Introduction to Mastering Project Time Management, Cost Control, and Quality Management: Proven Methods for Controlling the Three Elements that Define Project Deliverables
Organizations will structure their operations based on strategic objectives and through acquisitions and management of resources. They will conduct daily work activities to produce products that will accomplish goals consistent with their strategic objectives. To be effective in structuring the organization and in acquiring and managing resources to perform daily activities, the project manager requires a management structure to design, organize, and manage resources to accomplish daily objectives. Management will be most concerned about the type of resources that will be selected—the cost of resources. materials, equipment, and facilities as well as the time to set up the operation and conduct daily work activity. Establishing an operation is typically an enormous amount of work. Further, once completed. management has the task of overseeing all resources to conduct daily work activities to manage three primary concerns: the cost incurred to conduct the operation and produce daily deliverables or products, the amount of time it takes to produce products, and the overall quality of the products when completed.
The operation is considered successful when it can produce products that can be sold at a market value that is higher than the cost to create the product—therefore, the products are profitable and beneficial to the organization. Part of this cost includes the amount of time it takes to create the product and whether the quality is acceptable within the marketplace at the price being offered. Operations managers, therefore, are given an operations budget for each department to manage all purchases to stay on budget and secure profit margins. Operations managers also have a schedule of deliveries for products and need to manage resources to ensure products are being created within a specific time frame to ensure quality and throughput are maintained, which can also influence profitability. Managers need to utilize quality controls to ensure products are being maintained to a quality expectation of customers within the marketplace, which will also ensure ongoing sales and profitability.
Projects are similar to the structure of an operation; managers acquire resources to produce a deliverable where time, cost, and deliverable quality have to be managed to be successful. Project managers have the same responsibility as functional managers, but they are focused on a specific project to manage specific work activities for a single, unique deliverable. The exception with projects is that they are unique and typically performed only one time, so project managers have to go through all the tasks of designing and organizing a project structure that will only be conducted once and, therefore, have only one shot at effectively managing time, cost, and quality for one project deliverable. Organizations hire professional project managers to oversee projects because project management tools and techniques are typically used to ensure projects are managed for success. In the world of project management, project managers are primarily focused on designing a system of management plans that address all the aspects required to manage the “big three”: time, cost, and quality.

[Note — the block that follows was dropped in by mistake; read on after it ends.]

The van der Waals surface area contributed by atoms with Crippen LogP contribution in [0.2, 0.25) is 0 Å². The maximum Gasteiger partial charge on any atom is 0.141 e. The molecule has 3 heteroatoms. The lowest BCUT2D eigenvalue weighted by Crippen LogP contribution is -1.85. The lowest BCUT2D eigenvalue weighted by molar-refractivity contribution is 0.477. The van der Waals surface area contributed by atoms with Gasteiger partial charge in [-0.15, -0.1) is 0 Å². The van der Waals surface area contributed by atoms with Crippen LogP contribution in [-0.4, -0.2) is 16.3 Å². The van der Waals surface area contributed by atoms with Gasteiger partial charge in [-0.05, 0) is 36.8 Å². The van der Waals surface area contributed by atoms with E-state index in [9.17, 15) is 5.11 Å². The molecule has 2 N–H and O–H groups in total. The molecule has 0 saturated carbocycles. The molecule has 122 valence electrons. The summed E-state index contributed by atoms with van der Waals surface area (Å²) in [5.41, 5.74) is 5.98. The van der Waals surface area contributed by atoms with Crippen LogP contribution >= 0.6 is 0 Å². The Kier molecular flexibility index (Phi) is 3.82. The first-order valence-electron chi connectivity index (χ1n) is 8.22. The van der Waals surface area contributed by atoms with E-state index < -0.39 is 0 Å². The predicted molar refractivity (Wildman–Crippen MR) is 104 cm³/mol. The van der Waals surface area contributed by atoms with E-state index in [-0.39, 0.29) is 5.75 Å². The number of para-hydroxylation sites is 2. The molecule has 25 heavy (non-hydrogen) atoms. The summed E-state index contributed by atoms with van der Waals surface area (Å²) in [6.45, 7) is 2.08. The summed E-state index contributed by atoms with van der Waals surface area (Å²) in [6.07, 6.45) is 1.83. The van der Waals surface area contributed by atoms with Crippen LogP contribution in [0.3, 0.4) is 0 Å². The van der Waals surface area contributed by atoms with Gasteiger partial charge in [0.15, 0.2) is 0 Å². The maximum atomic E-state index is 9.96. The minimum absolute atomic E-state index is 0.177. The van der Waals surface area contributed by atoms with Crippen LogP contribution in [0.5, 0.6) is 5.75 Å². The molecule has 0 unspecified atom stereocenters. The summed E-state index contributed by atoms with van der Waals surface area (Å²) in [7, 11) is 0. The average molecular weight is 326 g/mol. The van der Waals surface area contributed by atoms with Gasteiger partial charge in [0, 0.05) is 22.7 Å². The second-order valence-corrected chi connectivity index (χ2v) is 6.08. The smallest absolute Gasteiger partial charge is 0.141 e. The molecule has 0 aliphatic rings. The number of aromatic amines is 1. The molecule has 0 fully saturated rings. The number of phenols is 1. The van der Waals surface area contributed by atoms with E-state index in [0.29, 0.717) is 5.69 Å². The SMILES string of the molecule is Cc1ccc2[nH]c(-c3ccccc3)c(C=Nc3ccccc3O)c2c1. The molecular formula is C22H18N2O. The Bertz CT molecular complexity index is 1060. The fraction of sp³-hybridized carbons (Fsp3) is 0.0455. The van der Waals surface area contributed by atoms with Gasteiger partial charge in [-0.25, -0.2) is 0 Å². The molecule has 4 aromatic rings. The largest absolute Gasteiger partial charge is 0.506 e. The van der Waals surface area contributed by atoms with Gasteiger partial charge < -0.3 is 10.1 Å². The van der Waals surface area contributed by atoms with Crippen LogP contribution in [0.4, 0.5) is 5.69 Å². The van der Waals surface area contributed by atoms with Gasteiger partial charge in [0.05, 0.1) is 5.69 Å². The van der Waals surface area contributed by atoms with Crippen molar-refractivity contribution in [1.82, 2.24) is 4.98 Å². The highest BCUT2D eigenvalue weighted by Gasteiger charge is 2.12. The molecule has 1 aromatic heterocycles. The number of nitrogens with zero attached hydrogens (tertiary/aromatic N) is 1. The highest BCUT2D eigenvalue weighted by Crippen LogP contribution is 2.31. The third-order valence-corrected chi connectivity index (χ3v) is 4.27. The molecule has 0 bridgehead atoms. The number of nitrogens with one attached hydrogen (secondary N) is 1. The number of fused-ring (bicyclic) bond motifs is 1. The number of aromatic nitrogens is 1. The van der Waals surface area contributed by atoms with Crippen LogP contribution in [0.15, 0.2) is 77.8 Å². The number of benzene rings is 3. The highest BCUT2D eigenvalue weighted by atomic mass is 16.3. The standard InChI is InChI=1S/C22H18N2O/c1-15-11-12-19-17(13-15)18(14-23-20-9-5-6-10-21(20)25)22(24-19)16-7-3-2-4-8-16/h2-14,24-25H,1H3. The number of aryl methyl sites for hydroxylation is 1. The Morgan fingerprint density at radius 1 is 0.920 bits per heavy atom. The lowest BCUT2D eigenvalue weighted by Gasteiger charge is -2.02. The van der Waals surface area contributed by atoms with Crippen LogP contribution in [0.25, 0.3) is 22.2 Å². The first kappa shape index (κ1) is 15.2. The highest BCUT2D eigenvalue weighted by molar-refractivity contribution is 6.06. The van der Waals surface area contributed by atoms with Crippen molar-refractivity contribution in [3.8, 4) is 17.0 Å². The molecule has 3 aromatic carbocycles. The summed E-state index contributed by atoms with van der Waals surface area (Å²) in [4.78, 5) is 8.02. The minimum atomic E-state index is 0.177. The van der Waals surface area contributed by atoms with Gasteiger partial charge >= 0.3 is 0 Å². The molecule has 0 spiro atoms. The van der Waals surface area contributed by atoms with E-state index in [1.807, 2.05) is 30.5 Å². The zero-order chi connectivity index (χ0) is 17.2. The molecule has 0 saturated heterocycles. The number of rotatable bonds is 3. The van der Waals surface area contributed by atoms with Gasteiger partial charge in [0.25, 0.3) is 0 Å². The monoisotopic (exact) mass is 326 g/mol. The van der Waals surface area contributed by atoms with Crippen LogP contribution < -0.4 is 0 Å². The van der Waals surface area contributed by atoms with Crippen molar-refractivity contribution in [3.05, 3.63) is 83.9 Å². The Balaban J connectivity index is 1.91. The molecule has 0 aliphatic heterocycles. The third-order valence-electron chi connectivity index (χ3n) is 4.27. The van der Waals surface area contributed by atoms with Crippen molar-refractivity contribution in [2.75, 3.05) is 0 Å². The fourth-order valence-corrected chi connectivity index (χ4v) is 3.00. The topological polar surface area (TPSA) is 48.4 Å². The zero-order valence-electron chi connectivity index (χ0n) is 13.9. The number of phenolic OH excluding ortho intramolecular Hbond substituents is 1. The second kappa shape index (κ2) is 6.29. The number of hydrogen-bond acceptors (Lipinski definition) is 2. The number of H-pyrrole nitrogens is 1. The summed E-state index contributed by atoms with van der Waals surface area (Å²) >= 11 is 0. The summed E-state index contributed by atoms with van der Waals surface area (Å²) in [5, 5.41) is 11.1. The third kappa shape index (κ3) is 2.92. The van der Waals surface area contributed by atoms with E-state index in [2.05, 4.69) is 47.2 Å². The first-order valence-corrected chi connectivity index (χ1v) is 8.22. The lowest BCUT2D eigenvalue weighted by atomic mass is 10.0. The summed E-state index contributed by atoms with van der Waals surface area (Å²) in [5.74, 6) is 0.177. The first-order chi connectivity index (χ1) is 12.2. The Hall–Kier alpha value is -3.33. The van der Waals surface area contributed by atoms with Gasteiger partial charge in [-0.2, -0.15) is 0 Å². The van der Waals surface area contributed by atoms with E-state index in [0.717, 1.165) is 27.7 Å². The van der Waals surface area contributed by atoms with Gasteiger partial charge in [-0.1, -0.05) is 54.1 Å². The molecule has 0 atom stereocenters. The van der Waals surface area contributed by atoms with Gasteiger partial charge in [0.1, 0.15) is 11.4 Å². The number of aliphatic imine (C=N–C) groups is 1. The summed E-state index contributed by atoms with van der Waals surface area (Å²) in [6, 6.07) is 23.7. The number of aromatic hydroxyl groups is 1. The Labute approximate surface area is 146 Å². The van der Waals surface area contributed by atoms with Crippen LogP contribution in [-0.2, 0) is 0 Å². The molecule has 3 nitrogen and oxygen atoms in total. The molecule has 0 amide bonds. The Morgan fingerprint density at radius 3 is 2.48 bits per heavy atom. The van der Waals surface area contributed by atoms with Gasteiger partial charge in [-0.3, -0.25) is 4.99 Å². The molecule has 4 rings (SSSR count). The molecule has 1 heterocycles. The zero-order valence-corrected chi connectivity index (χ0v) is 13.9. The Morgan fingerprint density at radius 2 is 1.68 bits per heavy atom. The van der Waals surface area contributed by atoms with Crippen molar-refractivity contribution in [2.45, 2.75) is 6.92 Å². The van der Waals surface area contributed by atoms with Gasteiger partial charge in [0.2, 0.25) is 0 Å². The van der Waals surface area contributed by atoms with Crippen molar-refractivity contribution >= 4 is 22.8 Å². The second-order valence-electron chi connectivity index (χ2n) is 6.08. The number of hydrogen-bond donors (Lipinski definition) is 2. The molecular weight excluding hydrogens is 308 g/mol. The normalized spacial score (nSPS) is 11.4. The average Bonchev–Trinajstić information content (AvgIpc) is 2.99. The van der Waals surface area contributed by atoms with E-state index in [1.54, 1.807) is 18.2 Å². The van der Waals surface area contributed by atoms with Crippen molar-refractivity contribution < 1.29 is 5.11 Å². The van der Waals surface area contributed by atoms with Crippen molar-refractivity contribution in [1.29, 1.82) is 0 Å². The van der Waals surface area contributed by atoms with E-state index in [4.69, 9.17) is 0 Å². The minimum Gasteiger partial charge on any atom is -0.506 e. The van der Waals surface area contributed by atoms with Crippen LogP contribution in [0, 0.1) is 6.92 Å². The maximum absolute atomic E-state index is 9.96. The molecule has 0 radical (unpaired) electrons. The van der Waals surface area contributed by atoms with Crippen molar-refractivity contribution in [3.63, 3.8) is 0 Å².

The Triple Constraint
As project managers assess the resources, materials and equipment, and facilities requirements, time, cost, and quality are the big three items they must consider not only in the selection, but also in the management of all resources throughout the project life cycle. This ensures a project is completed on schedule, on budget, and meeting the customer’s expectations of quality. An important aspect of managing time, cost, and quality for project work activities is the interconnection of these three elements. Any change to one of these elements has an effect on one or both of the others, which introduces constraints the project manager must manage. This is called the triple constraint (see Figure I.1).
The triple constraint imposes a project management dilemma. Not only does the project manager have to manage each component of the triple constraint, but he also has to assess any changes to one and how it affects the other two.
Figure I.1 Triple constraint
In this example, the project manager had the typical dilemma of making choices to manage the three elements of the triple constraint to maintain a project schedule, budget, and level of quality. A change in one element had an impact on one or two of the other elements. which formed a constraint. Decisions then had to be made to manage the triple constraint.
To manage the triple constraint, the project manager must understand the overall scope of each work activity. He must also understand changes that may be allowed or elements of the triple constraint that cannot change. These changes or elements can force the decisions as to which changes will actually be made, which might affect one or both of the other two elements. In most cases, the project manager does have to consider some form of change, and the second important aspect of managing the triple constraint is the consideration and management of changes that will be required.